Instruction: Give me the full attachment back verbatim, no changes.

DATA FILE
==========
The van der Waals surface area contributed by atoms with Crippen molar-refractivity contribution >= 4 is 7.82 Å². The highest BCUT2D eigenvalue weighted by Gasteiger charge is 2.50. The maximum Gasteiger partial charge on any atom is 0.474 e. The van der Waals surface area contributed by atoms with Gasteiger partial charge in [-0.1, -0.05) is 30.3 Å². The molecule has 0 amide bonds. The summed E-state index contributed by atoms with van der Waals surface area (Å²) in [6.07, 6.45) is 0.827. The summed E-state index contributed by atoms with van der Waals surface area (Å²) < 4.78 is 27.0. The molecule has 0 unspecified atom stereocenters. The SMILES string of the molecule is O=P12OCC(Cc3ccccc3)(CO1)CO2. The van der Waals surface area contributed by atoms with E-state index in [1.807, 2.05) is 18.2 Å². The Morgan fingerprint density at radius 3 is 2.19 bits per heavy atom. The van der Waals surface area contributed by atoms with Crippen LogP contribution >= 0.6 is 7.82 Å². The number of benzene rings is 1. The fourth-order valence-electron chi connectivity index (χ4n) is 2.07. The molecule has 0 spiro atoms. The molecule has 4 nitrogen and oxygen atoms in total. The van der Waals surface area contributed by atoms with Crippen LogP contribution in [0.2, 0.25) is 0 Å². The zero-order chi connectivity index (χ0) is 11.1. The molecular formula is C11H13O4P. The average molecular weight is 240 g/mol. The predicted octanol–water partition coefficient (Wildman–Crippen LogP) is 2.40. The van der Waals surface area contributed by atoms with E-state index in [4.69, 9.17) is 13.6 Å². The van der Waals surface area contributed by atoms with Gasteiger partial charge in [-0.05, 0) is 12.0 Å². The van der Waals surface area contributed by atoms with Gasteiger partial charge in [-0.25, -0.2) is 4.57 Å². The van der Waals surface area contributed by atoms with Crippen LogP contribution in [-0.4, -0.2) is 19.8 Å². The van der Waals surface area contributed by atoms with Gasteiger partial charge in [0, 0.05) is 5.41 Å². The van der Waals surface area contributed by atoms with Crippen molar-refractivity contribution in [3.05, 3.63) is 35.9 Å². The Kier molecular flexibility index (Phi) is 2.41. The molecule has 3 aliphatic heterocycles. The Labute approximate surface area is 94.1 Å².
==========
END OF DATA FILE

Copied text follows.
The van der Waals surface area contributed by atoms with Crippen molar-refractivity contribution >= 4 is 7.82 Å². The highest BCUT2D eigenvalue weighted by Gasteiger charge is 2.50. The maximum Gasteiger partial charge on any atom is 0.474 e. The van der Waals surface area contributed by atoms with Gasteiger partial charge in [-0.1, -0.05) is 30.3 Å². The molecule has 0 amide bonds. The summed E-state index contributed by atoms with van der Waals surface area (Å²) in [6.07, 6.45) is 0.827. The summed E-state index contributed by atoms with van der Waals surface area (Å²) < 4.78 is 27.0. The molecule has 0 unspecified atom stereocenters. The SMILES string of the molecule is O=P12OCC(Cc3ccccc3)(CO1)CO2. The van der Waals surface area contributed by atoms with E-state index in [1.807, 2.05) is 18.2 Å². The Morgan fingerprint density at radius 3 is 2.19 bits per heavy atom. The van der Waals surface area contributed by atoms with Crippen LogP contribution >= 0.6 is 7.82 Å². The number of benzene rings is 1. The fourth-order valence-electron chi connectivity index (χ4n) is 2.07. The molecule has 0 spiro atoms. The molecule has 4 nitrogen and oxygen atoms in total. The van der Waals surface area contributed by atoms with Crippen LogP contribution in [0.2, 0.25) is 0 Å². The zero-order chi connectivity index (χ0) is 11.1. The molecular formula is C11H13O4P. The average molecular weight is 240 g/mol. The predicted octanol–water partition coefficient (Wildman–Crippen LogP) is 2.40. The van der Waals surface area contributed by atoms with E-state index in [4.69, 9.17) is 13.6 Å². The van der Waals surface area contributed by atoms with Gasteiger partial charge in [-0.05, 0) is 12.0 Å². The van der Waals surface area contributed by atoms with Gasteiger partial charge in [-0.25, -0.2) is 4.57 Å². The van der Waals surface area contributed by atoms with Crippen LogP contribution in [-0.4, -0.2) is 19.8 Å². The van der Waals surface area contributed by atoms with Gasteiger partial charge in [0, 0.05) is 5.41 Å². The van der Waals surface area contributed by atoms with Crippen molar-refractivity contribution in [3.05, 3.63) is 35.9 Å². The Kier molecular flexibility index (Phi) is 2.41. The molecule has 3 aliphatic heterocycles. The Labute approximate surface area is 94.1 Å².